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### Re: What-If 0149: "Pizza Bird"

Posted: Wed Apr 13, 2016 7:01 pm UTC
This assumes an airplane in straight and level flight. Deviations from this make it rather easier on the bird.

At one extreme, a circling aircraft with the tether attached to it(and a small weight) could simply have the pizza attached at leisure by someone on the ground.

And tie the bird on as well, for completeness, I suppose.

### Re: What-If 0149: "Pizza Bird"

Posted: Wed Apr 13, 2016 8:42 pm UTC
Re: alt text on last pic- pure nonsense. if you don't have to fold the slice to eat it, it's not good NY style pizza.

### Re: What-If 0149: "Pizza Bird"

Posted: Wed Apr 13, 2016 11:25 pm UTC
operagost wrote:if you don't have to fold the slice to eat it, it's not good NY style pizza.
Much like if you pay less than \$5 for something, it's not a real perpetual motion machine.

### Re: What-If 0149: "Pizza Bird"

Posted: Thu Apr 14, 2016 1:15 am UTC
Still, I've never heard of criticizing someone for eating a slice of pizza correctly. It's not like the eagles used a fork and knife.

### Re: What-If 0149: "Pizza Bird"

Posted: Thu Apr 14, 2016 9:22 am UTC
One important follow-up question is:
To which temperature must the pizza be pre-heated to be edible (not frozen) on arrival?

### Re: What-If 0149: "Pizza Bird"

Posted: Thu Apr 14, 2016 12:23 pm UTC
catnipper27 wrote:One important follow-up question is:
To which temperature must the pizza be pre-heated to be edible (not frozen) on arrival?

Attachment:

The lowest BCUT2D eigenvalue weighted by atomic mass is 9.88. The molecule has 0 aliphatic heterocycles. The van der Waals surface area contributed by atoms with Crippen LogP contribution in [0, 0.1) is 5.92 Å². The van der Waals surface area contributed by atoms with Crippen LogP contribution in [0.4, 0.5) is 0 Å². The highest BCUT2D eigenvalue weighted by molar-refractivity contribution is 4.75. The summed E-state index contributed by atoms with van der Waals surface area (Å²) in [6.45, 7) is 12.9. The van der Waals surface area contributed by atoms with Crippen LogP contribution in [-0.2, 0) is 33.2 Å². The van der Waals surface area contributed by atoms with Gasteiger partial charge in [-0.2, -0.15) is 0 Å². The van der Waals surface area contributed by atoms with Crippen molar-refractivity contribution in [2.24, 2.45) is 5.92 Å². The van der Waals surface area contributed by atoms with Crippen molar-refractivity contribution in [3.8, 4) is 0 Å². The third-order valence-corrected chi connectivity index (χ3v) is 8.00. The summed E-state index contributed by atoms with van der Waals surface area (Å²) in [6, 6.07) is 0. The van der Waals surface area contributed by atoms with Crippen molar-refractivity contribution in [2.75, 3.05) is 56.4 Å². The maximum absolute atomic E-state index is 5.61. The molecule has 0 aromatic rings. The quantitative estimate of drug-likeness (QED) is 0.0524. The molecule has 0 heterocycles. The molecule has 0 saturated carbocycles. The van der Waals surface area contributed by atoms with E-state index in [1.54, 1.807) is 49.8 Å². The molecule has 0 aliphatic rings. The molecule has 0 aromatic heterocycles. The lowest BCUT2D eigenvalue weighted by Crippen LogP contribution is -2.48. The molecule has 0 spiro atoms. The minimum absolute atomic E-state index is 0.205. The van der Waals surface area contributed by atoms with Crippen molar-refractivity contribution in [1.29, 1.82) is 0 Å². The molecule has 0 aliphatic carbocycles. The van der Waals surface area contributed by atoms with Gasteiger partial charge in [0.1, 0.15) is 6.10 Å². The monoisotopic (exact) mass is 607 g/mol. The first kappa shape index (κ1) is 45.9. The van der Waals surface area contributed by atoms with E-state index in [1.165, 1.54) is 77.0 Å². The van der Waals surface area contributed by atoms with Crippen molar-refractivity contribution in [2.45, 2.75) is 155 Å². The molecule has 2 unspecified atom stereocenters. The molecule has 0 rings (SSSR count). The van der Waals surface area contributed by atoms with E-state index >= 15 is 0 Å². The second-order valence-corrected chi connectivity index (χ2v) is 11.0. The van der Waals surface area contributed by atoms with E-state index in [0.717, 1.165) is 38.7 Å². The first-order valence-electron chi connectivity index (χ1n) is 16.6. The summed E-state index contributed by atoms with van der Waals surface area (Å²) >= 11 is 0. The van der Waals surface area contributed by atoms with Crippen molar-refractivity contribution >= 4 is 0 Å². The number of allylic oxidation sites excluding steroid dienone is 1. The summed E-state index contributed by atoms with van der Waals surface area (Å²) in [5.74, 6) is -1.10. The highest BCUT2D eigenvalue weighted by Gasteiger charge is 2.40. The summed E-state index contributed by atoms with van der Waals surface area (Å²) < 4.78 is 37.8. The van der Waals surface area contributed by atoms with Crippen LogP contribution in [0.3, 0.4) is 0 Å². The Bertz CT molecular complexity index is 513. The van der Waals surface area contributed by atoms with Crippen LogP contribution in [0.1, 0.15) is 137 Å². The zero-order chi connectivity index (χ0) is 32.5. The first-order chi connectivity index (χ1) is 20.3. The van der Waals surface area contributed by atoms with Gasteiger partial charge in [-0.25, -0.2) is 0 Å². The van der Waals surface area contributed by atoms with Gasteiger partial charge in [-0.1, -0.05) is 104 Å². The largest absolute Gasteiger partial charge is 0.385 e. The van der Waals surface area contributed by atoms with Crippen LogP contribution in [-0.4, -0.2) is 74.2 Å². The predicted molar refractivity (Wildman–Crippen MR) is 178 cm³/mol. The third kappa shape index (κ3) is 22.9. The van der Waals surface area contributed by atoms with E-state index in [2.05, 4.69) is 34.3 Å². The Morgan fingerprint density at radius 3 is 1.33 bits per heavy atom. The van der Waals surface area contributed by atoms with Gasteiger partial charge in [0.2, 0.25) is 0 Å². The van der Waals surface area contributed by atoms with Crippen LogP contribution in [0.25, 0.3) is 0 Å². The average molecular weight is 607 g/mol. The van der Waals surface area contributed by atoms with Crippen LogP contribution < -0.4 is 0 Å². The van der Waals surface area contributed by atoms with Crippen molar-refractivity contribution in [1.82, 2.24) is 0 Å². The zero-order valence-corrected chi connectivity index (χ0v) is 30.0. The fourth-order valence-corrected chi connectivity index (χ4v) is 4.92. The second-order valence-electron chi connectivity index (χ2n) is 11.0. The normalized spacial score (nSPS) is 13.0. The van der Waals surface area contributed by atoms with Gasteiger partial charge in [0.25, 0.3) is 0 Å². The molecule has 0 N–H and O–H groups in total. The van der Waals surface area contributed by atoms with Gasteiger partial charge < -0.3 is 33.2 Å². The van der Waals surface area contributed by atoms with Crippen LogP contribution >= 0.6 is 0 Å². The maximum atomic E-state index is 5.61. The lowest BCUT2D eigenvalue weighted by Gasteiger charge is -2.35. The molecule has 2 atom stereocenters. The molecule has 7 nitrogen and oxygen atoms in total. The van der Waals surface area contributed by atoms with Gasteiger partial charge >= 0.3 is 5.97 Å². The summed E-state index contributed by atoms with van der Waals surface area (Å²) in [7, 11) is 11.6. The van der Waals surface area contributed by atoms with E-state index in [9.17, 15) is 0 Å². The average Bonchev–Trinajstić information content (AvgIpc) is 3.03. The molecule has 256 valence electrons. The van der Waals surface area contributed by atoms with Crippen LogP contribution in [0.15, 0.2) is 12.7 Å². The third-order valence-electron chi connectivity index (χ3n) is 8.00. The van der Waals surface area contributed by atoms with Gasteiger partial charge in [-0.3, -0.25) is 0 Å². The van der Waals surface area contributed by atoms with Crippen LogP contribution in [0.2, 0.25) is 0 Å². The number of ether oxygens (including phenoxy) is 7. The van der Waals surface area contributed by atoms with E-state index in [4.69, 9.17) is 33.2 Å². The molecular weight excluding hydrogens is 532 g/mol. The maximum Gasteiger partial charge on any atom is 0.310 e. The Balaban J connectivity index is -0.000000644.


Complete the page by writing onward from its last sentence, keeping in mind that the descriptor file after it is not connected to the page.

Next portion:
Cold pizza is generally considered to be as edible as hot pizza.

By induction, any temperature should serve equally well.

### Re: What-If 0149: "Pizza Bird"

Posted: Thu Apr 14, 2016 12:38 pm UTC
I would expect a few practical problems when you eat a pizza that's 0 kelvin. So there is a minimum temperature.

### Re: What-If 0149: "Pizza Bird"

Posted: Thu Apr 14, 2016 12:48 pm UTC
Tyndmyr wrote:
catnipper27 wrote:One important follow-up question is:
To which temperature must the pizza be pre-heated to be edible (not frozen) on arrival?

Cold pizza is generally considered to be as edible as hot pizza.

By induction, any temperature should serve equally well.

But it's quite cold up there; the temperature at a jet's cruising altitude will be 60-80C colder than at the surface. And "cold pizza is edible" stops somewhere in the neighborhood of 0C, as catnipper implied.

### Re: What-If 0149: "Pizza Bird"

Posted: Thu Apr 14, 2016 3:24 pm UTC
Tyndmyr wrote:By induction, any temperature should serve equally well.
By induction, you could probably keep it at a the same desirable temperature even as it travels, with a few electrical components and a small power-pack.

### Re: What-If 0149: "Pizza Bird"

Posted: Thu Apr 14, 2016 5:44 pm UTC
Well played.

### Re: What-If 0149: "Pizza Bird"

Posted: Fri Apr 15, 2016 10:42 am UTC

### Re: What-If 0149: "Pizza Bird"

Posted: Fri Apr 15, 2016 10:57 am UTC
Copper Bezel wrote:Still, I've never heard of criticizing someone for eating a slice of pizza correctly. It's not like the eagles used a fork and knife.

Fork and knife? What abomination is this? You mean a knife and fork.

### Re: What-If 0149: "Pizza Bird"

Posted: Mon Apr 18, 2016 2:21 am UTC
Hmm. I can't help but think of this:

Fulton Surface-to-Air Recovery System FTW!

### Re: What-If 0149: "Pizza Bird"

Posted: Mon Apr 25, 2016 1:17 am UTC
keldor wrote: https://www.youtube.com/watch?v=u4xlYpKrCnU Fulton Surface-to-Air Recovery System FTW!

Way cool - an airplane snagging a line lofted by a balloon! So why not a line lofted by a kettle of vultures?